Fighting forest crimes in Africa

By | 2019-03-05T07:49:33+00:00 March 5th, 2019|News|

Belgium foreign affairs minister Didier Reynders recently committed EUR2-million to the United Nations Office on Drugs and Crime (UNODC).

A commitment to the UNODC will benefit a fund dedicated to the fight against corruption linked to crimes against wildlife and forests in Africa. Credit: Pixabay

The commitment will benefit a fund dedicated to the fight against corruption linked to crimes against wildlife and forests in Africa. Wildlife is an irreplaceable part of the planet’s natural resources. Fighting environmental corruption supports ecosystems and biodiversity for the current generation, but also for those of tomorrow.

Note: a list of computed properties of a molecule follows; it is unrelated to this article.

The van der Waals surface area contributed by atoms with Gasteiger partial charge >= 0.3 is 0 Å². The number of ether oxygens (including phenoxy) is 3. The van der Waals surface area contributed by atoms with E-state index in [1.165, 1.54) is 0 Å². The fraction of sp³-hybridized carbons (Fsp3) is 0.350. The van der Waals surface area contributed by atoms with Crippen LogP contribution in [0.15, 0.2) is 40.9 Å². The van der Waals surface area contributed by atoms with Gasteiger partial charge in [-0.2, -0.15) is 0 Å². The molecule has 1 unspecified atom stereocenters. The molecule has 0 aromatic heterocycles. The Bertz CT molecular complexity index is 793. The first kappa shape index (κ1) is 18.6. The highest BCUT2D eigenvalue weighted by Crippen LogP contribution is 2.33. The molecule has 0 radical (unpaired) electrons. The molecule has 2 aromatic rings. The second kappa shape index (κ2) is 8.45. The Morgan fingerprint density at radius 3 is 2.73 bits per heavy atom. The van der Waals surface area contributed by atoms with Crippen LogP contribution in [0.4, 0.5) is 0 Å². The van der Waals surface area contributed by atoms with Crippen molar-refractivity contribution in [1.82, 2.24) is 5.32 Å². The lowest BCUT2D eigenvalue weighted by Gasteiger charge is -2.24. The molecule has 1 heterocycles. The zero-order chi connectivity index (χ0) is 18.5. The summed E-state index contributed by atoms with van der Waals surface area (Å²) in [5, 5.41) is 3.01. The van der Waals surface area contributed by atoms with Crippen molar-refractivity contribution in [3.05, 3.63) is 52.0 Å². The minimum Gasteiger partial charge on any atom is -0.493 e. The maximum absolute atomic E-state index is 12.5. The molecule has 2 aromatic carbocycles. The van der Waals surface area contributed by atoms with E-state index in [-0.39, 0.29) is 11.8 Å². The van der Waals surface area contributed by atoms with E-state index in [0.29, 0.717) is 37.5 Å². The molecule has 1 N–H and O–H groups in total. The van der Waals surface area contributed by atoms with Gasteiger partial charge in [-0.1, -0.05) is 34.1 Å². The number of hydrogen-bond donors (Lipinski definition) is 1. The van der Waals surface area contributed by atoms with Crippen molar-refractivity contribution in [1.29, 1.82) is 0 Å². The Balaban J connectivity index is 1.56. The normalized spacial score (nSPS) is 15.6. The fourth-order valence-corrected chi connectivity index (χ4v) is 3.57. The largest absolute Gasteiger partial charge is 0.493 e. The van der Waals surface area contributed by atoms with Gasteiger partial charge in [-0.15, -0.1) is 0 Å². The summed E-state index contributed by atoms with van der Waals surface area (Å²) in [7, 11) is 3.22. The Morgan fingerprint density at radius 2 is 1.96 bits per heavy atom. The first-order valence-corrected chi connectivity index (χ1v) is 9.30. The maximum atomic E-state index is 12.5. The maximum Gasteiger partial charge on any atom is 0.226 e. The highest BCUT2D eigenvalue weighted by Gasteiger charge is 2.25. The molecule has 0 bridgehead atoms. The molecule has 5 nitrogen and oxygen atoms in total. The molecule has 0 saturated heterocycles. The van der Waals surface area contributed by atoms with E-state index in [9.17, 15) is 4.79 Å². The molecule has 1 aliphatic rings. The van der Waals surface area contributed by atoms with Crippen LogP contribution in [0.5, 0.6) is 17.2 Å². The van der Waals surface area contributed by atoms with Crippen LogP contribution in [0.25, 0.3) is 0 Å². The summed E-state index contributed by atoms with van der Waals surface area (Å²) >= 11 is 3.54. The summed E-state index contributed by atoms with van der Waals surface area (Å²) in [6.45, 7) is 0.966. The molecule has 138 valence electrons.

The responsible management of natural resources and the sustainable protection of the environment and of biodiversity are one of the priorities of Belgium’s foreign policy in Africa. The preservation of endangered species and of forest resources is threatened by poaching and the corruption which facilitates it. By promoting illegal trade, corruption also weighs on the development of local communities. More broadly, it threatens the governance and the security of the regions by enabling the funding of criminal networks and armed groups.

Belgium’s contribution will reinforce UNODC’s efforts to help the member states under the International Consortium on Combating Wildlife Crime (ICCWC) prevent, investigate, pursue and condemn crimes against protected species of wild flora and fauna.

CITES, INTERPOL, the World Bank and the World Customs Organization are all members of the ICCWC.